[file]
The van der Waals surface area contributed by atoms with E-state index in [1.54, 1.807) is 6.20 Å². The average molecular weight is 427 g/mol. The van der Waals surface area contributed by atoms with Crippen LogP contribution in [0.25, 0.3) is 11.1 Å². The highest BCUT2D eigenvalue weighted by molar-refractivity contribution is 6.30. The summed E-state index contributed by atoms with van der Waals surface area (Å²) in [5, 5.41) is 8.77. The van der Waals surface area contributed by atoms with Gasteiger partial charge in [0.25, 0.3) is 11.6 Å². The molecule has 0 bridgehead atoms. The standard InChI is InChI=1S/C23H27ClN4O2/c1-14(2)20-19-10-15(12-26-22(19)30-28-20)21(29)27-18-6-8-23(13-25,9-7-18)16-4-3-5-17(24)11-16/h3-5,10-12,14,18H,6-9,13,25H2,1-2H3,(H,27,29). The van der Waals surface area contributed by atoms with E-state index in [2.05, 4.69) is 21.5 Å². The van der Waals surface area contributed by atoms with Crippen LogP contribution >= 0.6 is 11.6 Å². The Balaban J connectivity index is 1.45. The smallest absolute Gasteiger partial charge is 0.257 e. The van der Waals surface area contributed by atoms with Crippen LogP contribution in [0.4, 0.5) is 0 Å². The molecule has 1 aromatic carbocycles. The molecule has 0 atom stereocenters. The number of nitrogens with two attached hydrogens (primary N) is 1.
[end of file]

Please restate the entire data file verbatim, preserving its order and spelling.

The van der Waals surface area contributed by atoms with E-state index in [1.54, 1.807) is 6.20 Å². The average molecular weight is 427 g/mol. The van der Waals surface area contributed by atoms with Crippen LogP contribution in [0.25, 0.3) is 11.1 Å². The highest BCUT2D eigenvalue weighted by molar-refractivity contribution is 6.30. The summed E-state index contributed by atoms with van der Waals surface area (Å²) in [5, 5.41) is 8.77. The van der Waals surface area contributed by atoms with Gasteiger partial charge in [0.25, 0.3) is 11.6 Å². The molecule has 0 bridgehead atoms. The standard InChI is InChI=1S/C23H27ClN4O2/c1-14(2)20-19-10-15(12-26-22(19)30-28-20)21(29)27-18-6-8-23(13-25,9-7-18)16-4-3-5-17(24)11-16/h3-5,10-12,14,18H,6-9,13,25H2,1-2H3,(H,27,29). The van der Waals surface area contributed by atoms with E-state index in [2.05, 4.69) is 21.5 Å². The van der Waals surface area contributed by atoms with Crippen LogP contribution >= 0.6 is 11.6 Å². The Balaban J connectivity index is 1.45. The smallest absolute Gasteiger partial charge is 0.257 e. The van der Waals surface area contributed by atoms with Crippen LogP contribution in [0.4, 0.5) is 0 Å². The molecule has 1 aromatic carbocycles. The molecule has 0 atom stereocenters. The number of nitrogens with two attached hydrogens (primary N) is 1.